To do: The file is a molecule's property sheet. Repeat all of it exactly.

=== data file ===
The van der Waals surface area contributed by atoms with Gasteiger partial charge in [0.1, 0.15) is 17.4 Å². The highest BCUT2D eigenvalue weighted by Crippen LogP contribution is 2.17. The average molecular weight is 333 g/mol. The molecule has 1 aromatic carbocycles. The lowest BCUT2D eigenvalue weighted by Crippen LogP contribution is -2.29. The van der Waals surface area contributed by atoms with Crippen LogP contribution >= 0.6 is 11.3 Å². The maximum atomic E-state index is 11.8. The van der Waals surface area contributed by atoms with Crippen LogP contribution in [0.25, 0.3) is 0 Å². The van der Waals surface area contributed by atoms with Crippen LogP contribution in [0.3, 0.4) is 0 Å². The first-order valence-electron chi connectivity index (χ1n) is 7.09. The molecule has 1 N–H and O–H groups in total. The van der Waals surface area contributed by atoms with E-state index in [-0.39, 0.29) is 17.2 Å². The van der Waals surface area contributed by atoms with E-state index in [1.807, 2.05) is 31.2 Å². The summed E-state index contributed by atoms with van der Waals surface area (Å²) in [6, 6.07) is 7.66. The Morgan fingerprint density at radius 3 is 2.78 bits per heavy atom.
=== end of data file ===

The van der Waals surface area contributed by atoms with Gasteiger partial charge in [0.1, 0.15) is 17.4 Å². The highest BCUT2D eigenvalue weighted by Crippen LogP contribution is 2.17. The average molecular weight is 333 g/mol. The molecule has 1 aromatic carbocycles. The lowest BCUT2D eigenvalue weighted by Crippen LogP contribution is -2.29. The van der Waals surface area contributed by atoms with Crippen LogP contribution >= 0.6 is 11.3 Å². The maximum atomic E-state index is 11.8. The van der Waals surface area contributed by atoms with Crippen LogP contribution in [0.25, 0.3) is 0 Å². The van der Waals surface area contributed by atoms with Crippen LogP contribution in [0.3, 0.4) is 0 Å². The first-order valence-electron chi connectivity index (χ1n) is 7.09. The molecule has 1 N–H and O–H groups in total. The van der Waals surface area contributed by atoms with E-state index in [-0.39, 0.29) is 17.2 Å². The van der Waals surface area contributed by atoms with E-state index in [1.807, 2.05) is 31.2 Å². The summed E-state index contributed by atoms with van der Waals surface area (Å²) in [6, 6.07) is 7.66. The Morgan fingerprint density at radius 3 is 2.78 bits per heavy atom.